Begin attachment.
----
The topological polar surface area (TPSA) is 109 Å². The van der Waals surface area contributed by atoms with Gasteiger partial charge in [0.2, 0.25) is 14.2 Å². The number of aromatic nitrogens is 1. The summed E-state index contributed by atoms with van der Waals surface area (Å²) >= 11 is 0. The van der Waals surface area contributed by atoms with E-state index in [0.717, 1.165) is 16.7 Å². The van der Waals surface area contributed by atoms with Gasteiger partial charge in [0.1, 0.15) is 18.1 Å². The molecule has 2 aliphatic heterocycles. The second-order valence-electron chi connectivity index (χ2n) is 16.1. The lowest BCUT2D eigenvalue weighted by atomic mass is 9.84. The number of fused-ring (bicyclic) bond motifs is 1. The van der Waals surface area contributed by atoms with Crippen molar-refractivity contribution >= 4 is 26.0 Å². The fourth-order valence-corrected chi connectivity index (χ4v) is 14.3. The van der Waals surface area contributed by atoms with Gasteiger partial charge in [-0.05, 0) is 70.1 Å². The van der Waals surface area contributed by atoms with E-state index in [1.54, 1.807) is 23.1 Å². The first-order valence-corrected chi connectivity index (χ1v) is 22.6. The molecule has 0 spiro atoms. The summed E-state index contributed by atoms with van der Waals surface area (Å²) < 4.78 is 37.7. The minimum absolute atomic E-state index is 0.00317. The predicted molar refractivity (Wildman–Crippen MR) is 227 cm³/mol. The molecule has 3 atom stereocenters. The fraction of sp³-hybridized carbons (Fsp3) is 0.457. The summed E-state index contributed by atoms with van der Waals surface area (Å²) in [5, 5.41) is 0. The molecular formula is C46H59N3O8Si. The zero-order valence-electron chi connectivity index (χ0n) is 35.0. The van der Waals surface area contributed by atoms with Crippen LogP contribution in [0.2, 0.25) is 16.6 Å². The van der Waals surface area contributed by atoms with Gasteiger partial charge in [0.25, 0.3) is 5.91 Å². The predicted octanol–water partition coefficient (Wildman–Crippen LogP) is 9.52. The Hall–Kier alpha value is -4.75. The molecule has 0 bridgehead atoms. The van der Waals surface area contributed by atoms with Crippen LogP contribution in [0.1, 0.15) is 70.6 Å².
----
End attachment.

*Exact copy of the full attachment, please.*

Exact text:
The topological polar surface area (TPSA) is 109 Å². The van der Waals surface area contributed by atoms with Gasteiger partial charge in [0.2, 0.25) is 14.2 Å². The number of aromatic nitrogens is 1. The summed E-state index contributed by atoms with van der Waals surface area (Å²) >= 11 is 0. The van der Waals surface area contributed by atoms with E-state index in [0.717, 1.165) is 16.7 Å². The van der Waals surface area contributed by atoms with Gasteiger partial charge in [0.1, 0.15) is 18.1 Å². The molecule has 2 aliphatic heterocycles. The second-order valence-electron chi connectivity index (χ2n) is 16.1. The lowest BCUT2D eigenvalue weighted by atomic mass is 9.84. The number of fused-ring (bicyclic) bond motifs is 1. The van der Waals surface area contributed by atoms with Crippen molar-refractivity contribution >= 4 is 26.0 Å². The fourth-order valence-corrected chi connectivity index (χ4v) is 14.3. The van der Waals surface area contributed by atoms with Gasteiger partial charge in [-0.05, 0) is 70.1 Å². The van der Waals surface area contributed by atoms with E-state index in [1.54, 1.807) is 23.1 Å². The first-order valence-corrected chi connectivity index (χ1v) is 22.6. The molecule has 0 spiro atoms. The summed E-state index contributed by atoms with van der Waals surface area (Å²) < 4.78 is 37.7. The minimum absolute atomic E-state index is 0.00317. The predicted molar refractivity (Wildman–Crippen MR) is 227 cm³/mol. The molecule has 3 atom stereocenters. The fraction of sp³-hybridized carbons (Fsp3) is 0.457. The summed E-state index contributed by atoms with van der Waals surface area (Å²) in [5, 5.41) is 0. The molecular formula is C46H59N3O8Si. The zero-order valence-electron chi connectivity index (χ0n) is 35.0. The van der Waals surface area contributed by atoms with Crippen LogP contribution in [0.2, 0.25) is 16.6 Å². The van der Waals surface area contributed by atoms with Gasteiger partial charge in [0.25, 0.3) is 5.91 Å². The predicted octanol–water partition coefficient (Wildman–Crippen LogP) is 9.52. The Hall–Kier alpha value is -4.75. The molecule has 0 bridgehead atoms. The van der Waals surface area contributed by atoms with Crippen LogP contribution in [0.1, 0.15) is 70.6 Å².